There are other inventive solutions online that we haven’t personally tried, but in theory, should also work to fix the issue. Here they are, ranked from least complex to most involved:
- Partially unfold a paper clip and use it as a spacer
- Cut a round piece of steel mesh and use as a spacer
- Make the three holes ever so slightly larger with the use of a drill bit (careful with this one!)
Give the Brewer a Lift
There’s a possibility that the slow drain issue can be caused by an air seal under the brewer, especially if you’re using a vessel without a spout. Lifting the Wave off the cup it sits on can relieve some pressure, which might help keep the brew from stalling.
Just Brew Faster
In my experience, the brews don’t completely stall — they just slow down significantly after you’ve poured all the water in. The most simple fix is to use a recipe that allows you to pour water quickly and in fewer stages. This avoids over-extraction, because of the overall shorter brew time.
Because the flat bottom style can be quite forgiving with the way you pour, using a regular (non-gooseneck) kettle might be an advantage in this case.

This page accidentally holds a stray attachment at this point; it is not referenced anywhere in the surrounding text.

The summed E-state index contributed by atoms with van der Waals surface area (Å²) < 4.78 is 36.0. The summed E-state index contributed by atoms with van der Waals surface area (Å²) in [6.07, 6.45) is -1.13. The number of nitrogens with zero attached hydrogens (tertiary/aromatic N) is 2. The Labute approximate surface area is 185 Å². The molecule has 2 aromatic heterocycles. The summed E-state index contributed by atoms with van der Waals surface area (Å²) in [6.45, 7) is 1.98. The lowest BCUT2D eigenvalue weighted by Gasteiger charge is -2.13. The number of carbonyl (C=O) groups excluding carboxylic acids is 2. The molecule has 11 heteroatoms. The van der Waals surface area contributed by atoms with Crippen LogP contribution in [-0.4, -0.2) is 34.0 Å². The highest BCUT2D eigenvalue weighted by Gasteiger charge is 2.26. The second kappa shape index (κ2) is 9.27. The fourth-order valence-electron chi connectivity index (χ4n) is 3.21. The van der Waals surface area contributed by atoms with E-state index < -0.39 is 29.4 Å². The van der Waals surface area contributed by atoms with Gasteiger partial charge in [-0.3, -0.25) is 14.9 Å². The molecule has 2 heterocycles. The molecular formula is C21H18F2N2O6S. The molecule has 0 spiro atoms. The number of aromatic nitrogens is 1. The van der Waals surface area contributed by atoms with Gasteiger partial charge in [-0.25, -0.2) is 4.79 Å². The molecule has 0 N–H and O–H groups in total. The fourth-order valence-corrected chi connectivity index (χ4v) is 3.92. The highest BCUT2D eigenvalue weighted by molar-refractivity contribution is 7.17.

Alternatives and Wrap-Up
If the slow drain is an issue for you and you don’t feel like hacking it, consider picking the ceramic or glass model of the Kalita Wave. The steel Tsubame is also a good choice, but it costs a little bit more.
For greater flexibility in brewing style, you might want to see how the Hario V60 compares. Like the Wave, it’s also available in a wide range of sizes and material finishes.
But if all you’re after is something that makes good coffee, doesn’t require a lot of pouring finesse, and is practically unbreakable, the stainless steel Kalita Wave 185 might be all the brewer you need.
Kalita Wave 185: Is This Brewer Your Perfect Choice?
Explore the art of pour-over with our Kalita Wave 185 review. Uncover the nuances of this coffee dripper for a flavorful brewing experience.